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Chuck P. (1 Viewer)

safari invasion

Senior Member
I was just wondering how many Chuck Palahniuk fans are here? I bought a couple of his books (Survivor and Fight Club) and wasn't sure which to read first. I hear both are quite fantastic. I've heard many good things about his books. Has anyone else read from him?
 
R

R.J.T

He's great, all of his books rock ass. Choke, haunting, Lulla bye, Survivor, Dairy, Invisible Monster and of course Fight Club. Read them all if you do nothing else with your life.
 

SxThorntonxS

Senior Member
I have to disagree, Diary was pretty lame. I havent readd them all but a good chunk. Survivor is better than Fight club, read that first.
 

erotic_cookie

Senior Member
I didn't mind Survivor, I was doubting it for a while though. Started off great, the middle dragged on a bit for me but the ending was phenomenal. I would defiantly recommend it.
 

strangedaze

Senior Member
I posted this at lit.org and chunks in stuff I posted in the book reviews section. My thoughts...

Diary by Chuck Palahniuk

Ah, finally got around to it - the obligatory Chuck P. read. Before anyone asks, the local library in this miniscule drop of semi-rural excrement only had two of his books, this and Haunted, and both were checked out. Haunted had a couple holds on it already, so I put a hold on Diary. Long story short, buddy returned it and I read it over the weekend. The end. Oh, right, the review.

No matter what I say, one of Chucky's fans are going to track me down and beat me with a stick, so I might as well let it all spill out. Gutslike, even, and don't tell me aren't hip on the reference.

To be fair, I should probably say what I was expecting coming in. I was well aware that Diary isn't his best work, so I didn't set my sights too high. What I really wanted was some really fucked up grit, something with edge that goes beyond simple paper cuts. He's touted as a minimalist genius, which right off the bat made me assume he's a bad writer using a stylistic label to justify his, er, lack of aesthetic talent, so I didn't expect miracles in that deptartment either. Sooooo...

Basically Diary is a journal written by Misty, a woman on a weird coked out tourist-ridden island as her husband, one of the island's native freakos, sits in a coma. Little by little, we begin to discover some pretty fucked up things, like psychotic writing in walls, rooms going missing, and some giant paranormal conspiracy. Wacky.

So what's the catch?

The catch was that the whole thing came off as an amateur take on a Stephen King novel, not a piece of gritty social commentary, or even a nihilistic romp, which was what I expected. While I wasn't blown away by Palahniuk's writing style, he definately surprised me, pleasanty. He makes really interesting connections with his descriptions, tying two seemingly unrelated things with snazzy metaphors and smilies, though on the whole his technical skills sometimes felt really undisciplined.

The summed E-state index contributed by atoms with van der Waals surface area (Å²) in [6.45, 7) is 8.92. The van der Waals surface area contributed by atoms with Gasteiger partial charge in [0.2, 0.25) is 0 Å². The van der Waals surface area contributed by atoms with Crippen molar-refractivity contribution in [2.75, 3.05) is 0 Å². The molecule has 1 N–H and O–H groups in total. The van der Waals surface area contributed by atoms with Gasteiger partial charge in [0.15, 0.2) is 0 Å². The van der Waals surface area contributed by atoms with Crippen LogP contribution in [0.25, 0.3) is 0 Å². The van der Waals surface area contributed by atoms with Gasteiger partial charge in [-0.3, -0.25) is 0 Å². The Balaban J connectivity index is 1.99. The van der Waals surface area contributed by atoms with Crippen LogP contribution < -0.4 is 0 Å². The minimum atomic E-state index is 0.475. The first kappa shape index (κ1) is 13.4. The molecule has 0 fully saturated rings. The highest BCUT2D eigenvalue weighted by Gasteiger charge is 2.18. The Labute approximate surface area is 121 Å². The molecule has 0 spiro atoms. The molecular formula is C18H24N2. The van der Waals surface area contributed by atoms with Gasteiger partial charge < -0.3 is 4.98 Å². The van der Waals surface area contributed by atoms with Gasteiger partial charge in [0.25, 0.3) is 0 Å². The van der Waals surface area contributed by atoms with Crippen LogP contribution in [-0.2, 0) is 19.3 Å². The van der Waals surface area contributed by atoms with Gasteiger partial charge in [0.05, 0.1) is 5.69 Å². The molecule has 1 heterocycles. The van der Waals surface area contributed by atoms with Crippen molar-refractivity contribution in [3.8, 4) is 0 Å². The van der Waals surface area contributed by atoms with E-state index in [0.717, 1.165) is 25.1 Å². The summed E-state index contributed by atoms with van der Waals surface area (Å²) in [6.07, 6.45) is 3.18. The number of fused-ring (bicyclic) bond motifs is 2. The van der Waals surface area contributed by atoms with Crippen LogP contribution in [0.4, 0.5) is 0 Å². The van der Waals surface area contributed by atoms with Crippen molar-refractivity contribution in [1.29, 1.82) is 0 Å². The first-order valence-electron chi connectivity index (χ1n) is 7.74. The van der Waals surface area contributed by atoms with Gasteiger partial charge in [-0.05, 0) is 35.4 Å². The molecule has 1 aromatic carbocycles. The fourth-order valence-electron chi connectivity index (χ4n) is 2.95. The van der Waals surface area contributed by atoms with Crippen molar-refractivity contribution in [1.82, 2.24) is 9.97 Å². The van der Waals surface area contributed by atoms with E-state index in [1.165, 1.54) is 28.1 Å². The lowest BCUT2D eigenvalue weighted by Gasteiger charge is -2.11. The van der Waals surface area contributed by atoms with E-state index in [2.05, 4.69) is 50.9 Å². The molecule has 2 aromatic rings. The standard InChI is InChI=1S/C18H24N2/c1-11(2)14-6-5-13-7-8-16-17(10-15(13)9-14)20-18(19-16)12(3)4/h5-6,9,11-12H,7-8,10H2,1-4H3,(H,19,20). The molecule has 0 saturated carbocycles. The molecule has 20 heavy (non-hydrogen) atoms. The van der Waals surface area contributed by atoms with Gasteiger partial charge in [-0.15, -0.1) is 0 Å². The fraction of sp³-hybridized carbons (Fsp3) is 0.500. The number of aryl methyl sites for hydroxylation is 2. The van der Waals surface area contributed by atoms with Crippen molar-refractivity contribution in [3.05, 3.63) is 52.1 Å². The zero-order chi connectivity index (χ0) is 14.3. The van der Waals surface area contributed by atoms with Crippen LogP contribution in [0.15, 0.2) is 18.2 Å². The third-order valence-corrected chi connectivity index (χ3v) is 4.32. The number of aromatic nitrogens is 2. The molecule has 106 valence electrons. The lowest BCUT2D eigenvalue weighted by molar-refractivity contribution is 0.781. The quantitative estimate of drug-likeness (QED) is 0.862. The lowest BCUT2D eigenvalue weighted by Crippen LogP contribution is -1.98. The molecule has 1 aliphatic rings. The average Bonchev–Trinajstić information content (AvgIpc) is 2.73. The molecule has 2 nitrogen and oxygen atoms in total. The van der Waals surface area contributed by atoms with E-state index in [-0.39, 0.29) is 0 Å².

Another thing I was particulary ambivalent about were his semi-useless fact interjections. I've read that he does a lot of research, which is cool but at times it seemed as though he opened Encyclopedia Brittanica to a random page and tried to figure out a way to use the info as filler. At times, this tactic was brilliant, like his commentary on facial anatomy, but in other places, like his focus on graphology, the study of handwriting, he came off sounding really tedious.

As far as characterization, I'm not going to lie - I barely cared two fucks about Misty or her plight. At times she seemed multifaceted, and I'd get excited, but then...blah. I don't know why, but I had trouble really getting into her story. Maybe it was the narrative style? Kind of her using a third person description of herself during the story, the repeating things like, 'and Misty's husband did this. You did this.' - addressing her husband in a coma.

Anyway, maybe I'm being overly harsh because I expected so much and he didn't deliver. Content-wise, the book came across as an amateur horror novel. The letter at the end was cute to the point of corn, too. Sigh. Without grit, this piece is fluff.

This shouldn't come as a surprise:

Two and a half, maybe two and three quarters. Even his unique descriptions couldn't push this higher than that.

Fight Club by Chuck Palahniuk

So there are a few problems already creeping up in this review. The first, and undeniable, is the fact that I've already decided that Chuck Palahniuk is not a very good writer and that his strengths, namely his knowledge of sketchy underground things and his darkly comedic imagination, often get lost in the shuffle. For the former, while I like learning about new things, especially things that make me feel like a unibomber, too much reliance on fact-dropping and anarchistic tidbits can be nauseating; for the latter, I saw the movie first and so everything just seemed so...done by the time I got through the book. Keeping this in mind, let's see if Chuck could overcome the eightball...

Like a support group for men, Fight Club starts as semi-senseless violence, a spiritual way to get in touch with the masculine beast within that society has castrated. Watch as our loving narrator transcends the subject position of the social eunuch, with the help of the charismatic soap-making Tyler Durden, who takes him in when his house (and all the Ikea-special-order furniture) suddenly explodes.

For those who don't know the story, I'll keep it short and sweet. Tyler and the narrator become cultural terrorists, for lack of a better term, committing acts of vandalism that are at first juvenile but soon scream out of control. When Fight Club catches on and starts attracting more and more disillusioned men, our trusty narrator and Tyler begin a cult-like revolutionary movement, Project Mayhem, whose sole purpose seems to be reducing the world to utter anarchy in hopes of freeing its enslaved citizens. Toss into the mix Marla, a chain smoking almost-basketcase, and an army of 'space monkeys' dedicated to the annihilation of social order, and you have the makings of some darkly comedic satire.